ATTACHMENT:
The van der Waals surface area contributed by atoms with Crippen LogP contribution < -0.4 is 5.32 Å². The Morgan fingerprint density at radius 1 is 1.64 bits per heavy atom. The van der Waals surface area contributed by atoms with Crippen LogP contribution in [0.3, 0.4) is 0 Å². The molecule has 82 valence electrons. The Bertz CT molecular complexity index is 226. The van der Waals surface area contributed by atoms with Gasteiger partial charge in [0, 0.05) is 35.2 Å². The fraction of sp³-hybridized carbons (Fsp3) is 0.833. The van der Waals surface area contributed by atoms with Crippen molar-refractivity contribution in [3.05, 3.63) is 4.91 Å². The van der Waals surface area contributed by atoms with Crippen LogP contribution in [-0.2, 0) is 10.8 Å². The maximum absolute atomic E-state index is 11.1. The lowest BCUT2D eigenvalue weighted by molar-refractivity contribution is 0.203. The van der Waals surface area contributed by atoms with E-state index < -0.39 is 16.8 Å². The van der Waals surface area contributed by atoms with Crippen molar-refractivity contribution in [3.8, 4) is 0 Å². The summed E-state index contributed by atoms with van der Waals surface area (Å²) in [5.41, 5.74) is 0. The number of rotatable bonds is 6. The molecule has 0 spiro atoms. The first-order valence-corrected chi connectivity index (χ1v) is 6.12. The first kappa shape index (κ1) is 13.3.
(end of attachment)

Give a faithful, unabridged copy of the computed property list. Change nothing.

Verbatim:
The van der Waals surface area contributed by atoms with Crippen LogP contribution < -0.4 is 5.32 Å². The Morgan fingerprint density at radius 1 is 1.64 bits per heavy atom. The van der Waals surface area contributed by atoms with Crippen LogP contribution in [0.3, 0.4) is 0 Å². The molecule has 82 valence electrons. The Bertz CT molecular complexity index is 226. The van der Waals surface area contributed by atoms with Gasteiger partial charge in [0, 0.05) is 35.2 Å². The fraction of sp³-hybridized carbons (Fsp3) is 0.833. The van der Waals surface area contributed by atoms with Crippen molar-refractivity contribution in [3.05, 3.63) is 4.91 Å². The van der Waals surface area contributed by atoms with Crippen LogP contribution in [-0.2, 0) is 10.8 Å². The maximum absolute atomic E-state index is 11.1. The lowest BCUT2D eigenvalue weighted by molar-refractivity contribution is 0.203. The van der Waals surface area contributed by atoms with E-state index < -0.39 is 16.8 Å². The van der Waals surface area contributed by atoms with Crippen molar-refractivity contribution in [3.8, 4) is 0 Å². The summed E-state index contributed by atoms with van der Waals surface area (Å²) in [5.41, 5.74) is 0. The number of rotatable bonds is 6. The molecule has 0 spiro atoms. The first-order valence-corrected chi connectivity index (χ1v) is 6.12. The first kappa shape index (κ1) is 13.3.